September 1, 2014 6:16 pm

Alberta’s distracted driving legislation not changing driver habits: RCMP

An RCMP corporal believes more needs to be done to reduce the number of distracted driving violations in Alberta, Monday, September 1, 2014.

Global News

EDMONTON – It’s been three years since the Alberta government introduced distracted driving legislation, but police are still handing out plenty of tickets to drivers not adhering to the law.

RCMP Cpl. Chris Little says the legislation hasn’t improved driving habits.

“After three years we’ve seen the incidents actually rising, so it’s getting worse. I noticed when the legislation was first introduced that there was a drop off but I’ve found that it’s worse than ever.”

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Read More: Enforcement of Alberta distracted driving law begins

So what’s the cause? It’s driver apathy according to Cpl. Little, and he doesn’t believe more education will solve the problem.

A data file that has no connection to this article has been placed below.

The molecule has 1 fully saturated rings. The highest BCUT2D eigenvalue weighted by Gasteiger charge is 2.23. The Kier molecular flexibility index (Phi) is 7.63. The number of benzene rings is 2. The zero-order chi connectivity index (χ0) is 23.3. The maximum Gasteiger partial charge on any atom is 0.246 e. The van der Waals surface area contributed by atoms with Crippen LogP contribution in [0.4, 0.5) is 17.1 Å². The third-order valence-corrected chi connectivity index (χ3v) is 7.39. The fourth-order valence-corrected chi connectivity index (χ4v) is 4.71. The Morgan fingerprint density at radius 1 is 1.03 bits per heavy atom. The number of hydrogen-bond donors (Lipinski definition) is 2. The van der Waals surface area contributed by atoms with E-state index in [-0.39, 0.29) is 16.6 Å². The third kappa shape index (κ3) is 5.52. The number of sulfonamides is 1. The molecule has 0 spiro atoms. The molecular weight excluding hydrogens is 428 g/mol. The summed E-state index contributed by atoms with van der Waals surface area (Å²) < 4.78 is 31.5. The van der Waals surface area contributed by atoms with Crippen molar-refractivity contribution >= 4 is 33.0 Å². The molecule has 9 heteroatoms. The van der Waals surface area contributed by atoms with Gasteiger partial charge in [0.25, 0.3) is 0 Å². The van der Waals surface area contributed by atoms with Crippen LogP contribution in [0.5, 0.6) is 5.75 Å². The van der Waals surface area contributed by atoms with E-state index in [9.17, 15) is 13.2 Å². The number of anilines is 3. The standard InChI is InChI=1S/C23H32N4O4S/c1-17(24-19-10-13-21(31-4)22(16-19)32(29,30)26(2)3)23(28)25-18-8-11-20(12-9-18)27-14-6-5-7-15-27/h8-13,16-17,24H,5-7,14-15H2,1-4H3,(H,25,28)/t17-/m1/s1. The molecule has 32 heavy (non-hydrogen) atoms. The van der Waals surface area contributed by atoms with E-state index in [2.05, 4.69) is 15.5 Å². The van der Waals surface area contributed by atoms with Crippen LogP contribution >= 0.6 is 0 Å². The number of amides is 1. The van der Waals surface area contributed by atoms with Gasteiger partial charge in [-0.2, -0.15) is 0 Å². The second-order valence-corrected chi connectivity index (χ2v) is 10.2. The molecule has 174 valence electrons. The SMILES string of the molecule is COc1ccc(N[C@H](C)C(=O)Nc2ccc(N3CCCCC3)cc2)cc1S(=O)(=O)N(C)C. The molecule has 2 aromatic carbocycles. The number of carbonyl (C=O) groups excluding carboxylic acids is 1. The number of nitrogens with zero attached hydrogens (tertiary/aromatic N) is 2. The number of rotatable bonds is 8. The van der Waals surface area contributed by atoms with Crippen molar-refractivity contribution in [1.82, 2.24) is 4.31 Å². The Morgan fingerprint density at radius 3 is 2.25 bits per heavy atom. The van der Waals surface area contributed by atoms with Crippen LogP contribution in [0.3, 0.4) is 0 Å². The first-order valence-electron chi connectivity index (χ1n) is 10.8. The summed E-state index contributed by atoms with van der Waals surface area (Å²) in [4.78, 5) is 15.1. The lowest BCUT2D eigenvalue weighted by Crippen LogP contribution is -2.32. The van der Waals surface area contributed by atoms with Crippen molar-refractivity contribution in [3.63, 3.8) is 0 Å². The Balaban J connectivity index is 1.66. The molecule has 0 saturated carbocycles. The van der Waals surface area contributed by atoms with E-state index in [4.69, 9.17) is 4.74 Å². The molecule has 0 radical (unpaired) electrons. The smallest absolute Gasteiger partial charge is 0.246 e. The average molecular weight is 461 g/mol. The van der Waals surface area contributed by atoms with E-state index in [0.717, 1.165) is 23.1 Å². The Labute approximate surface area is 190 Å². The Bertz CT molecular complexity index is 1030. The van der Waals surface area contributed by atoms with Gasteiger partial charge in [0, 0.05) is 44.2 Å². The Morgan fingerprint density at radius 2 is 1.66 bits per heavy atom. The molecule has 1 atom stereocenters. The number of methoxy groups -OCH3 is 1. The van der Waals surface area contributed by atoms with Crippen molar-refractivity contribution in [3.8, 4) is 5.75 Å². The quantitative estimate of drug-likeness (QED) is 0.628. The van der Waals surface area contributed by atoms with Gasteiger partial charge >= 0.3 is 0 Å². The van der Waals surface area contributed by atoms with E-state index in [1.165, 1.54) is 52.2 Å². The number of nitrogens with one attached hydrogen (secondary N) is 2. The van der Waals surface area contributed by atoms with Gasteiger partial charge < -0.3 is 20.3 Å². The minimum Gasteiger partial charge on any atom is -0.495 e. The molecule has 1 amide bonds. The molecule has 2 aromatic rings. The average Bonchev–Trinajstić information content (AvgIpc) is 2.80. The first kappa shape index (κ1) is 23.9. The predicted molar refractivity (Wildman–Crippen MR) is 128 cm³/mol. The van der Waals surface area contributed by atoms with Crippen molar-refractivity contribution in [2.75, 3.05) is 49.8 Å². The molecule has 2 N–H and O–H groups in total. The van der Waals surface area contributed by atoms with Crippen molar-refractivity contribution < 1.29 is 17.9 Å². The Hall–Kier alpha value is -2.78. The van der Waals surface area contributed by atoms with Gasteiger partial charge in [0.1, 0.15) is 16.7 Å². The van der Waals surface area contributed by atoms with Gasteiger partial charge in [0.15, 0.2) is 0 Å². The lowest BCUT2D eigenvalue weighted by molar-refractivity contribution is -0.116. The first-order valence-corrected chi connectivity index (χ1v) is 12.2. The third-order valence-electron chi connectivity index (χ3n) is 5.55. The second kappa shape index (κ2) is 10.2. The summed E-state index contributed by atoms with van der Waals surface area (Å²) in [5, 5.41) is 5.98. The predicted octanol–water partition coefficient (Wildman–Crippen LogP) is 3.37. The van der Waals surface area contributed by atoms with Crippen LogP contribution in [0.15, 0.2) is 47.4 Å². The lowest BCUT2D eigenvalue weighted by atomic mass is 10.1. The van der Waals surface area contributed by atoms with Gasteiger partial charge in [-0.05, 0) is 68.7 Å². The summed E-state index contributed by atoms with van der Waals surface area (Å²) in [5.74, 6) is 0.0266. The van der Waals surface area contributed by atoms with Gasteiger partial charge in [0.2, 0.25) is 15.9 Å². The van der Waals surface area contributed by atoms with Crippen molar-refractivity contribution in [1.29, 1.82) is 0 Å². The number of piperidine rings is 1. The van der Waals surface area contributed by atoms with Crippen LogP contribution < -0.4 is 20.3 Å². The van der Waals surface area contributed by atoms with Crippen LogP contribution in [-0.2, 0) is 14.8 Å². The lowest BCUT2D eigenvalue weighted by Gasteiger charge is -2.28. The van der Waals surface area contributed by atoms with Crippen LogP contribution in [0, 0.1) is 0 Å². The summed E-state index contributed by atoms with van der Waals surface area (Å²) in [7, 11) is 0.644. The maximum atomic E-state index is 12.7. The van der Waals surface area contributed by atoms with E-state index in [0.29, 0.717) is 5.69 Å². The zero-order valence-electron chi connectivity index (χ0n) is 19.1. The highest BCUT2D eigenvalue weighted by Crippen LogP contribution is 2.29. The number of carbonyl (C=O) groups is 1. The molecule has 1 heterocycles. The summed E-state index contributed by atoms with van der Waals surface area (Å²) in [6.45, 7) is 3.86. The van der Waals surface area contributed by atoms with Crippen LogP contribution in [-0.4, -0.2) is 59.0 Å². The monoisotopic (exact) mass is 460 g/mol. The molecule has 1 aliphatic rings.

“I think the legislation itself, although very good, there’s not enough deterrence with it. I think we need demerit points associated to the legislation. We also need higher fines.”

Read More: ‘Crotches Kill’: Alberta government drives home dangers of distracted driving

Distracted driving was among several violations RCMP officers were consistently catching drivers break during the Labour Day long weekend; driving at an excessive speed was another infringement, which Little says has been a recent unwanted trend.

“The amount of speed and the range of speed is certainly up. Higher speeds are on the rise.”

Little says one driver was pulled over by police for driving at 184 km/h in a 110 km/h zone. The driver said he was speeding because he had to use the bathroom. The explanation didn’t get him off receiving a ticket.

Drivers in Edmonton are being reminded of the new school zone legislation that begins Tuesday outside elementary grade schools across the city, which will see the speed limit drop from 50 km/h to 30 km/h.

© 2014 Shaw Media

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